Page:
“As the earth without rain or sunshine turns to barrenness, so is it with the Church or soul without the Spirit. … The age thinks it can do without the Spirit. Let the Church watch against this blasphemy. Let her keep hold of the Lord’s promise, the promise of the Father. Let her prize the gift; long for more of it. Let every saint seek more of it. Let our cry be continually: More of the Holy Spirit; more of His fullness; more of His gifts and graces!”

“Strength for the race is needed, hourly strength, superhuman strength; for it is no earthly race, but something lofty, supernatural, divine. Forgetting the supernatural source of strength, we betake ourselves to the internal or the simply external. And so we weary. For only God can supply the power which keeps us running. By Him only shall we run, and not be weary.” [Galatians 5:7]

“‘To Him who is able’—He is the Mighty One, the mighty God, the Lord God Almighty. Hear how this word ‘able’ is used. ‘He is able to subdue all things unto Himself’ (Philippians 3:21). ‘He is able to help them that are tempted’ (Hebrews 2:18). ‘He is able to save to the uttermost’ (Hebrews 7: 25). ‘He is able to keep us from falling’ (Jude 24). It is with the mighty God that we have to do; mightier than ourselves or our foes; mightier than earth or hell; omnipotent.” [Ephesians 3:20]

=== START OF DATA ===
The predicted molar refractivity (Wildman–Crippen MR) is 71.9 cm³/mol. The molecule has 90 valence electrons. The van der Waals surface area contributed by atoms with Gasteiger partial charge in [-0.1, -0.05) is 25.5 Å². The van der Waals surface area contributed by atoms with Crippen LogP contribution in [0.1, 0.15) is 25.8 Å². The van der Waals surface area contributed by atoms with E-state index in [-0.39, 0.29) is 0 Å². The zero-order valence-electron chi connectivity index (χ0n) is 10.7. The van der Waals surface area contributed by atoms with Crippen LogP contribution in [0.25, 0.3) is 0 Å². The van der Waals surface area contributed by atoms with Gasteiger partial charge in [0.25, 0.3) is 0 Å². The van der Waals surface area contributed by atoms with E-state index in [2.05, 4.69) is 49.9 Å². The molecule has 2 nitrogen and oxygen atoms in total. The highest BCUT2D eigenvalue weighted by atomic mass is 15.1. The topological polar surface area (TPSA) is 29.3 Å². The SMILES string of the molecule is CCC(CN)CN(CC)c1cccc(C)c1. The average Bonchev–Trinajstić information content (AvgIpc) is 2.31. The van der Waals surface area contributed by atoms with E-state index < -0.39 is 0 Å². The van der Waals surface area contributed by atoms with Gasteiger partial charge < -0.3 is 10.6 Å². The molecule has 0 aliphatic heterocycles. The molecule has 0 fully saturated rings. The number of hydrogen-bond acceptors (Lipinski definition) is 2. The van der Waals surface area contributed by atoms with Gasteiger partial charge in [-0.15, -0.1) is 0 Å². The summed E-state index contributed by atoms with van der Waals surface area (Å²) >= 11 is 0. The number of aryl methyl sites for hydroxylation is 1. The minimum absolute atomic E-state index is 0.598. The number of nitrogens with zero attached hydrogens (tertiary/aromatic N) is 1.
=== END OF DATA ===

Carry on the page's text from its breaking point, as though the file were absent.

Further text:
“Are you expecting the Lord? Are you living in this expectation? Is it a deep-seated, abiding, cherished hope? Is it a hope that tells upon your character, your life, your daily actings in public or private, your opinions, your whole man? Does it quicken you? Does it purify you? Does it keep you separate from the world? Does it keep you calm in the midst of earth’s most exciting events, or most untoward changes? Does it give you a new view of history as well as prophecy? … Let your expectation of the Lord’s coming be a calm and healthy one; not one that excites, but one that tranquilizes; not one that unfits for duty, but one that nerves you more firmly for it; not one that paralyzes exertion, but one that invigorates you for it; not one that makes you indifferent to present duty, but one that makes you doubly in earnest about everything that your hand findeth to do; not one that stops liberality, and prayer, and work, but one that increases all these a hundred fold; not one that dwells exclusively on the future’s dark side—the judgments that are at hand—but one that realizes the glory and the joy of Messiah’s approaching victory and triumphant reign.” [Philippians 3:20]